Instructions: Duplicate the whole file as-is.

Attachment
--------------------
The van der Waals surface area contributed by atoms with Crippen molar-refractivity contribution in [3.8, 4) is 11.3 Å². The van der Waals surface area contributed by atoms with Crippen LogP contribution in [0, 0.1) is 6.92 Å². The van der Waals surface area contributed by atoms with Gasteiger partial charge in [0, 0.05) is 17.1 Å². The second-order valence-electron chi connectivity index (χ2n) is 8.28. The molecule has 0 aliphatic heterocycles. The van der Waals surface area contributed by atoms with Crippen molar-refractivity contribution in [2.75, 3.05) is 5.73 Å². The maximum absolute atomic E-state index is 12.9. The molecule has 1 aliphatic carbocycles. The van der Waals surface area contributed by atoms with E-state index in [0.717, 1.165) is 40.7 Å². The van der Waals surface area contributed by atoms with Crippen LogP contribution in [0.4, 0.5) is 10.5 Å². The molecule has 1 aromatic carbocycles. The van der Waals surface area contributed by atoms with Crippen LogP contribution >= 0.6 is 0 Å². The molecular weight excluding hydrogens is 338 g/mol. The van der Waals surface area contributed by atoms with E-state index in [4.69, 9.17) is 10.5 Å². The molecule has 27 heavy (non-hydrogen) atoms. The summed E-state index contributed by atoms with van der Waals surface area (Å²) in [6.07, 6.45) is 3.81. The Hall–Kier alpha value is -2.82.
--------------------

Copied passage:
The van der Waals surface area contributed by atoms with Crippen molar-refractivity contribution in [3.8, 4) is 11.3 Å². The van der Waals surface area contributed by atoms with Crippen LogP contribution in [0, 0.1) is 6.92 Å². The van der Waals surface area contributed by atoms with Gasteiger partial charge in [0, 0.05) is 17.1 Å². The second-order valence-electron chi connectivity index (χ2n) is 8.28. The molecule has 0 aliphatic heterocycles. The van der Waals surface area contributed by atoms with Crippen molar-refractivity contribution in [2.75, 3.05) is 5.73 Å². The maximum absolute atomic E-state index is 12.9. The molecule has 1 aliphatic carbocycles. The van der Waals surface area contributed by atoms with E-state index in [0.717, 1.165) is 40.7 Å². The van der Waals surface area contributed by atoms with Crippen LogP contribution in [0.4, 0.5) is 10.5 Å². The molecule has 1 aromatic carbocycles. The van der Waals surface area contributed by atoms with Crippen LogP contribution >= 0.6 is 0 Å². The molecular weight excluding hydrogens is 338 g/mol. The van der Waals surface area contributed by atoms with E-state index in [4.69, 9.17) is 10.5 Å². The molecule has 27 heavy (non-hydrogen) atoms. The summed E-state index contributed by atoms with van der Waals surface area (Å²) in [6.07, 6.45) is 3.81. The Hall–Kier alpha value is -2.82.